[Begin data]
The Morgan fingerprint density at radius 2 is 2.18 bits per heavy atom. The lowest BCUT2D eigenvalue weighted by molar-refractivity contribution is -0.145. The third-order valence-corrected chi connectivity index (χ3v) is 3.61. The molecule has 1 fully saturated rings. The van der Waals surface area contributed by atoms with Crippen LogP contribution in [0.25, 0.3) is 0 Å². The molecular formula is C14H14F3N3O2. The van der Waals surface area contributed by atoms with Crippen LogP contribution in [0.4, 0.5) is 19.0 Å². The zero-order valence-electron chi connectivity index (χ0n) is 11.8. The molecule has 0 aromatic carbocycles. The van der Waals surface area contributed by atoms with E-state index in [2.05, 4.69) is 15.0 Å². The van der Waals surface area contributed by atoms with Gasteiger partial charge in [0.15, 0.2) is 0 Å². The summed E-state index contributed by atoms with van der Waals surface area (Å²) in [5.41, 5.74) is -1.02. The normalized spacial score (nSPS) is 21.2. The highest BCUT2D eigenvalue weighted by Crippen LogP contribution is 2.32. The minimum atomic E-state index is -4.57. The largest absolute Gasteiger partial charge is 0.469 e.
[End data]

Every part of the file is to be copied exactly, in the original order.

The Morgan fingerprint density at radius 2 is 2.18 bits per heavy atom. The lowest BCUT2D eigenvalue weighted by molar-refractivity contribution is -0.145. The third-order valence-corrected chi connectivity index (χ3v) is 3.61. The molecule has 1 fully saturated rings. The van der Waals surface area contributed by atoms with Crippen LogP contribution in [0.25, 0.3) is 0 Å². The molecular formula is C14H14F3N3O2. The van der Waals surface area contributed by atoms with Crippen LogP contribution in [0.4, 0.5) is 19.0 Å². The zero-order valence-electron chi connectivity index (χ0n) is 11.8. The molecule has 0 aromatic carbocycles. The van der Waals surface area contributed by atoms with E-state index in [2.05, 4.69) is 15.0 Å². The van der Waals surface area contributed by atoms with Gasteiger partial charge in [0.15, 0.2) is 0 Å². The summed E-state index contributed by atoms with van der Waals surface area (Å²) in [5.41, 5.74) is -1.02. The normalized spacial score (nSPS) is 21.2. The highest BCUT2D eigenvalue weighted by Crippen LogP contribution is 2.32. The minimum atomic E-state index is -4.57. The largest absolute Gasteiger partial charge is 0.469 e.